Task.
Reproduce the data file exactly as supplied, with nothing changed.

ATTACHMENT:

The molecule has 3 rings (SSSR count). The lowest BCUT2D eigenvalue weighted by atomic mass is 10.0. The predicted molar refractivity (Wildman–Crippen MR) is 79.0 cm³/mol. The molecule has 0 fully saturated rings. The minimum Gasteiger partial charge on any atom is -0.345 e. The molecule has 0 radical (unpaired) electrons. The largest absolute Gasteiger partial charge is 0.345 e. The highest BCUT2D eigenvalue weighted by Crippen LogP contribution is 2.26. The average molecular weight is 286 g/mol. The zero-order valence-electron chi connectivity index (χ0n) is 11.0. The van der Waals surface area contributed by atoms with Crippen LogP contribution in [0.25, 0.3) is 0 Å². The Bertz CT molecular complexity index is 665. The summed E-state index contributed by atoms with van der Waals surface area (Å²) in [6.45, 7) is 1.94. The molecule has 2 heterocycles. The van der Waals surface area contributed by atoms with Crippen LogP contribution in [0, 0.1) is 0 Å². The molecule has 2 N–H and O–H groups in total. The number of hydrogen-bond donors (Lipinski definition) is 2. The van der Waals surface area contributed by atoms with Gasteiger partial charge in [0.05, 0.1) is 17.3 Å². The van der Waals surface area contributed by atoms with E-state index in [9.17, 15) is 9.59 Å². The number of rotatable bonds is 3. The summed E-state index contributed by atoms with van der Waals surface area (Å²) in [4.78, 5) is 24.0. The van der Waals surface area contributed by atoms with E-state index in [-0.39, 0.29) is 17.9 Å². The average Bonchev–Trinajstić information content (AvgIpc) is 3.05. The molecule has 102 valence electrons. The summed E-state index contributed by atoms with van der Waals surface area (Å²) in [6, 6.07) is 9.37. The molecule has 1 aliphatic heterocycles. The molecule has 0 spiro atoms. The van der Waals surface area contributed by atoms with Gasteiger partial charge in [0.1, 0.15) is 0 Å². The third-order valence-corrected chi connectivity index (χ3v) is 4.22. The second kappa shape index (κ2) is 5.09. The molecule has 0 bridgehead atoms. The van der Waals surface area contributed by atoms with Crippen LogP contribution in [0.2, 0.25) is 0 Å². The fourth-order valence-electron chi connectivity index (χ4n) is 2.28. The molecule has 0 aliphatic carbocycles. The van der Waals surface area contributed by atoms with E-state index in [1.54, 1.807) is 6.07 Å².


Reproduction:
The molecule has 3 rings (SSSR count). The lowest BCUT2D eigenvalue weighted by atomic mass is 10.0. The predicted molar refractivity (Wildman–Crippen MR) is 79.0 cm³/mol. The molecule has 0 fully saturated rings. The minimum Gasteiger partial charge on any atom is -0.345 e. The molecule has 0 radical (unpaired) electrons. The largest absolute Gasteiger partial charge is 0.345 e. The highest BCUT2D eigenvalue weighted by Crippen LogP contribution is 2.26. The average molecular weight is 286 g/mol. The zero-order valence-electron chi connectivity index (χ0n) is 11.0. The van der Waals surface area contributed by atoms with Crippen LogP contribution in [0.25, 0.3) is 0 Å². The Bertz CT molecular complexity index is 665. The summed E-state index contributed by atoms with van der Waals surface area (Å²) in [6.45, 7) is 1.94. The molecule has 2 heterocycles. The van der Waals surface area contributed by atoms with Crippen LogP contribution in [0, 0.1) is 0 Å². The molecule has 2 N–H and O–H groups in total. The number of hydrogen-bond donors (Lipinski definition) is 2. The van der Waals surface area contributed by atoms with Gasteiger partial charge in [0.05, 0.1) is 17.3 Å². The van der Waals surface area contributed by atoms with E-state index in [9.17, 15) is 9.59 Å². The number of rotatable bonds is 3. The summed E-state index contributed by atoms with van der Waals surface area (Å²) in [4.78, 5) is 24.0. The van der Waals surface area contributed by atoms with E-state index in [-0.39, 0.29) is 17.9 Å². The average Bonchev–Trinajstić information content (AvgIpc) is 3.05. The molecule has 102 valence electrons. The summed E-state index contributed by atoms with van der Waals surface area (Å²) in [6, 6.07) is 9.37. The molecule has 1 aliphatic heterocycles. The molecule has 0 spiro atoms. The van der Waals surface area contributed by atoms with Gasteiger partial charge in [0.1, 0.15) is 0 Å². The third-order valence-corrected chi connectivity index (χ3v) is 4.22. The second kappa shape index (κ2) is 5.09. The molecule has 0 bridgehead atoms. The van der Waals surface area contributed by atoms with Crippen LogP contribution in [0.2, 0.25) is 0 Å². The fourth-order valence-electron chi connectivity index (χ4n) is 2.28. The molecule has 0 aliphatic carbocycles. The van der Waals surface area contributed by atoms with E-state index in [1.54, 1.807) is 6.07 Å².